Multiple Sclerosis (MS) is an autoimmune disorder mediated by peripheral T lymphocytes that infiltrate and attack the central nervous system (CNS). Understanding important protein regulators that mediate crosstalk between the CNS and immune system during MS and CNS autoimmunity is critical towards developing therapeutic agents. The goal of this proposal is to investigate how amyloid precursor protein (APP) and its metabolic derivative, amyloid-?-42 (A?42), regulate CNS autoimmunity and general immune cell function. Our laboratory has recently identified an epitope of A?42 as a target of adaptive immune responses in the cerebrospinal fluid of relapsing remitting MS (RRMS) patients. Using experimental autoimmune encephalomyelitis (EAE), an animal model of MS, I have found that in vivo administration of A?42 attenuates ascending paralysis, reduces inflammatory lesions in the brain and spinal cord, and suppresses peripheral immune cell activation. Furthermore, in a mouse model lacking APP expression, EAE induction resulted in drastic mortality and behavioral symptoms uncharacteristic of classic EAE disease progression. No CNS inflammation was observed by histological characterization, indicating that the cause of death occurred outside of the CNS. This proposal seeks to extend these initial findings by investigating both the functional necessity of APP in innate and adaptive components of inflammation and the mechanisms by which A?42 suppresses immune cell function. Towards these goals, I will use in vivo and in vitro studies including molecular and cellular immunological assays, exploration of the effects of A?42 and APP on active and passive EAE induction, and histological characterization of CNS tissue after modulation with A?42 and APP. These studies will illuminate a novel and paradoxical role for A?42 and APP as beneficial peptides that attenuate peripheral immunity against the CNS. )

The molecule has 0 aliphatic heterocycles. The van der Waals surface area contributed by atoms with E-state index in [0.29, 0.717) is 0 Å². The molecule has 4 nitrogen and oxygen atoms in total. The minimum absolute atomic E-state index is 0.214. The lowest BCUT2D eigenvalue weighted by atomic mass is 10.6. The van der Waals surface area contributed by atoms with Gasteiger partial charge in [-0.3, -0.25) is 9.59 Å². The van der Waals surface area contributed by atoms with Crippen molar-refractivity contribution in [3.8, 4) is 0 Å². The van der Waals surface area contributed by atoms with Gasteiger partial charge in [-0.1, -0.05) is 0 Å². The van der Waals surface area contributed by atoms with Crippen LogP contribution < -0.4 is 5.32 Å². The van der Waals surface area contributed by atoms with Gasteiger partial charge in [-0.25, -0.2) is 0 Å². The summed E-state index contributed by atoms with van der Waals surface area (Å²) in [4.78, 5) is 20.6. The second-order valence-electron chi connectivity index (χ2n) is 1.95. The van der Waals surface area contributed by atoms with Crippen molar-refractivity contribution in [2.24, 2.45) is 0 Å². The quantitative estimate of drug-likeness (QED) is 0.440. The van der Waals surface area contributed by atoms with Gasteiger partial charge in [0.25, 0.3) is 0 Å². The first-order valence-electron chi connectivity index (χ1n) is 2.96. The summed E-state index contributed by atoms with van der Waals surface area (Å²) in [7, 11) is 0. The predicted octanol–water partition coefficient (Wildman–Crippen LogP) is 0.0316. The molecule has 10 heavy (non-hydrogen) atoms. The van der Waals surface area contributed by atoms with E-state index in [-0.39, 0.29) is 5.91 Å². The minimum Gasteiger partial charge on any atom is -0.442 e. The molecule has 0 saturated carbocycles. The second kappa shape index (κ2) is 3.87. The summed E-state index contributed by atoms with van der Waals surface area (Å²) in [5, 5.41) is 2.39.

Multiple Sclerosis (MS) is a devastating inflammatory disorder of the central nervous system that affects 1 out of every 700 people annually in the US. The research described here focuses on amyloid-2 and its precursor protein, APP, as critical modulators of autoimmunity that can attenuate inflammation in diseases like MS. The proposed research will provide insights on pathological mechanisms of MS and explore potential therapeutics that could improve the quality of life for those who suffer from the disease.